Distributions are a metric type that aggregate values sent from multiple hosts during a flush interval to measure statistical distributions across your entire infrastructure. Distribution metrics are designed to instrument logical objects, like services, independently from the underlying hosts, and solve the problem created by Agent-level aggregation.
Unlike the histogram metric type that aggregates on the Agent-side, distributions send all raw data collected during the flush interval and aggregations occur server-side. Because the underlying data structure has not been aggregated and represents raw data, distributions provide two major features:
HOST_1 reports a metric with the values [1,1,1,2,2,2,3,3] and host
HOST_2 reports the same metric with the values [1,1,2] during a flush interval.
Here, the p50 (median) for
HOST_1 is 2 and the p50 for
HOST_2 is 1. Aggregating by the average value server-side would result in 1.5.
In reality, the global p50 (median) is the median of the combined set: [1,1,1,1,1,2,2,2,2,3,3] which is 2. This is the statistically accurate value that can be returned by a distribution metric.
Like other metric types, such as
distribution metric type has the following aggregations available:
avg. A distribution metric is initially tagged the same way as other metrics (with custom tags set in the code) and are resolved to any host tag based on the host that reported the metric.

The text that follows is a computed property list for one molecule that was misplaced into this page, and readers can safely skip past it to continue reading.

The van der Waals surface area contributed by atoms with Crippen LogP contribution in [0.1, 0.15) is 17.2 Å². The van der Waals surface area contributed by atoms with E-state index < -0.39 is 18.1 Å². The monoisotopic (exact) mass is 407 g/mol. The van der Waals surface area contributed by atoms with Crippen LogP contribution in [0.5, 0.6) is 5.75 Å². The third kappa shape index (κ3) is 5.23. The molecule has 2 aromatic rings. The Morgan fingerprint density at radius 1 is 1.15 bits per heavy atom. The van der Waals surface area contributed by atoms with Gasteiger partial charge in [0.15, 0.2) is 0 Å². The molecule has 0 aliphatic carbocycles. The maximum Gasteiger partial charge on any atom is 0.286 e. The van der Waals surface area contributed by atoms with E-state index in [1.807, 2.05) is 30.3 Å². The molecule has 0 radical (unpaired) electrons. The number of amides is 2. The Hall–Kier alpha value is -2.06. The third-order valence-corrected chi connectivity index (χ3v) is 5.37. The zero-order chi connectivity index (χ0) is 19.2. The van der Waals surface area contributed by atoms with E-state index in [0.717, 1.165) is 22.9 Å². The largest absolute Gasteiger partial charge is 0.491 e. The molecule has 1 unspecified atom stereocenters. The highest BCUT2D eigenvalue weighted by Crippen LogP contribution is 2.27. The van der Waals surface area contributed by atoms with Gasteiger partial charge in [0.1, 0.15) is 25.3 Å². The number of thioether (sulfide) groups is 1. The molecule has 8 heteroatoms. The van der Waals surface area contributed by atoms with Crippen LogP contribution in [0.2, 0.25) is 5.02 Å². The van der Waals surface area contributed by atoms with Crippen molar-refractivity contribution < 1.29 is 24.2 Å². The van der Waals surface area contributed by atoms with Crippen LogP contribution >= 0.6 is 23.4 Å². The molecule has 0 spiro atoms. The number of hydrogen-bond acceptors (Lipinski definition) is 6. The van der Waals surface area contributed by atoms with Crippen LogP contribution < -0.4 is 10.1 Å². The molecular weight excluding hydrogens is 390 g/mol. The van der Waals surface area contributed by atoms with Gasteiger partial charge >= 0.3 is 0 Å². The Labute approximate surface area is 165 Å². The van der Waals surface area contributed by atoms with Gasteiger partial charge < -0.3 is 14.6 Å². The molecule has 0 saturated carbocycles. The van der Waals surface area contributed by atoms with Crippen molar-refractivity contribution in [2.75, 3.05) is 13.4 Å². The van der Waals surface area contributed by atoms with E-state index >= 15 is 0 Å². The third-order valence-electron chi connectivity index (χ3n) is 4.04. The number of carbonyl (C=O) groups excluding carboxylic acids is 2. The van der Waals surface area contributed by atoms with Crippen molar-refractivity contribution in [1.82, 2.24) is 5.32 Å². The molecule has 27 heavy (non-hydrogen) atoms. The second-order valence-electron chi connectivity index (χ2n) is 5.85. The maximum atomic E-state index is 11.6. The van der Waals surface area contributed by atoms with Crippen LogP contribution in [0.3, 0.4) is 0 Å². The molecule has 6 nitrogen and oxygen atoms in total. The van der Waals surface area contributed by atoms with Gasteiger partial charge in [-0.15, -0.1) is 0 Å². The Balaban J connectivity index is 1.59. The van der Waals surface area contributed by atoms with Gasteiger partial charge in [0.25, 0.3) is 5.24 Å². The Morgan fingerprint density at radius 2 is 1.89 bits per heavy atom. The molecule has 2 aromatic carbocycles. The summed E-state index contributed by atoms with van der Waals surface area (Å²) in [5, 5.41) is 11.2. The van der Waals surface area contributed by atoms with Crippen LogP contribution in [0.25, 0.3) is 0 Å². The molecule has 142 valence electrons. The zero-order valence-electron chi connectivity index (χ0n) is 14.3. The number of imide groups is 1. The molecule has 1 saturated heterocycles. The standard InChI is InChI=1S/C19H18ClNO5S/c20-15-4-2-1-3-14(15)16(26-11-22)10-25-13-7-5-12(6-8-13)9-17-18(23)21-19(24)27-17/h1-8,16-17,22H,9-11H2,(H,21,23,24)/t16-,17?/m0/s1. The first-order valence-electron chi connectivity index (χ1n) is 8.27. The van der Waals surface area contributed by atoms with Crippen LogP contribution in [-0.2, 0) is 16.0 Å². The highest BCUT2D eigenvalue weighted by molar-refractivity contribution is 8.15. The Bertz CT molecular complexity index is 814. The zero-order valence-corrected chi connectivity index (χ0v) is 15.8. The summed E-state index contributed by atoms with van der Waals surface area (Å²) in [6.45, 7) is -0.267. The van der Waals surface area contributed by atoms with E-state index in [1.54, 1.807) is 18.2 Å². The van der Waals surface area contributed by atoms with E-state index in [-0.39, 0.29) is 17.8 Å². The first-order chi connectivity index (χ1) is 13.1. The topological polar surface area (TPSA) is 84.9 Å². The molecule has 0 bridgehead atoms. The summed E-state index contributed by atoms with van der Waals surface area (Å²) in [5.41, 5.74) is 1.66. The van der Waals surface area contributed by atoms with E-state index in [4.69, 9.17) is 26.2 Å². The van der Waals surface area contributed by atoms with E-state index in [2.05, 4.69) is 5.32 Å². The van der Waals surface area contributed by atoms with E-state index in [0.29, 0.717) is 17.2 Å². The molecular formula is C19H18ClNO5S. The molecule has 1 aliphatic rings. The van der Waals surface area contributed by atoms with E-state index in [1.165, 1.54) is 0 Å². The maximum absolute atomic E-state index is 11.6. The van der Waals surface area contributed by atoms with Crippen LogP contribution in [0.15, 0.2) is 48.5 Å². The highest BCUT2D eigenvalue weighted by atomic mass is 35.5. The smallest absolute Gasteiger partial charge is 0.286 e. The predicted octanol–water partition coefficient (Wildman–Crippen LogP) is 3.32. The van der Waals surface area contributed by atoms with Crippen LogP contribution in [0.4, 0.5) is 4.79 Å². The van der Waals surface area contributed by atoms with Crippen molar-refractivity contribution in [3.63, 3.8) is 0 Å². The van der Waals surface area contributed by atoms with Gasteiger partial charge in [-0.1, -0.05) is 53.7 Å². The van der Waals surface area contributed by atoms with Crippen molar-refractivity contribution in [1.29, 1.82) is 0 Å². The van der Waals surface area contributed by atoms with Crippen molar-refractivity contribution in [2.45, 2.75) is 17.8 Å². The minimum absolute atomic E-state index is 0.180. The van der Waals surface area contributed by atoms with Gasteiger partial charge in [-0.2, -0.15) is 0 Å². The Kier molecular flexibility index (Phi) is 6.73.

A distribution metric, however, has additional percentile aggregations available (
p99). That is, for a distribution metric with percentile aggregations during a 10 second flush interval, the following aggregations are available:
Percentile aggregations can be added in-app at the Datadog Distribution Metric page.
This functionality allows you to control tagging for metrics where host-level granularity is not necessary. See the Distribution Metric page to learn more about whitelist-based tagging control. Note: The exclusion of tags with
! is not accepted with this feature.
Different metric types in Datadog should be submitted under different metric names.
|Track the statistical distribution of a set of values over one or more hosts.|
To measure the duration of an HTTP request, represented by the metric
http_request.time, use the following python code snippet:
start_time = time.time() results = requests.get('https://google.com') duration = time.time() - start_time statsd.distribution('http_request.time', duration,'env:dev')
The above instrumentation calculates the following aggregations: sum, count, average, minimum, and maximum. For percentiles, refer to the distributions page.
Additional helpful documentation, links, and articles: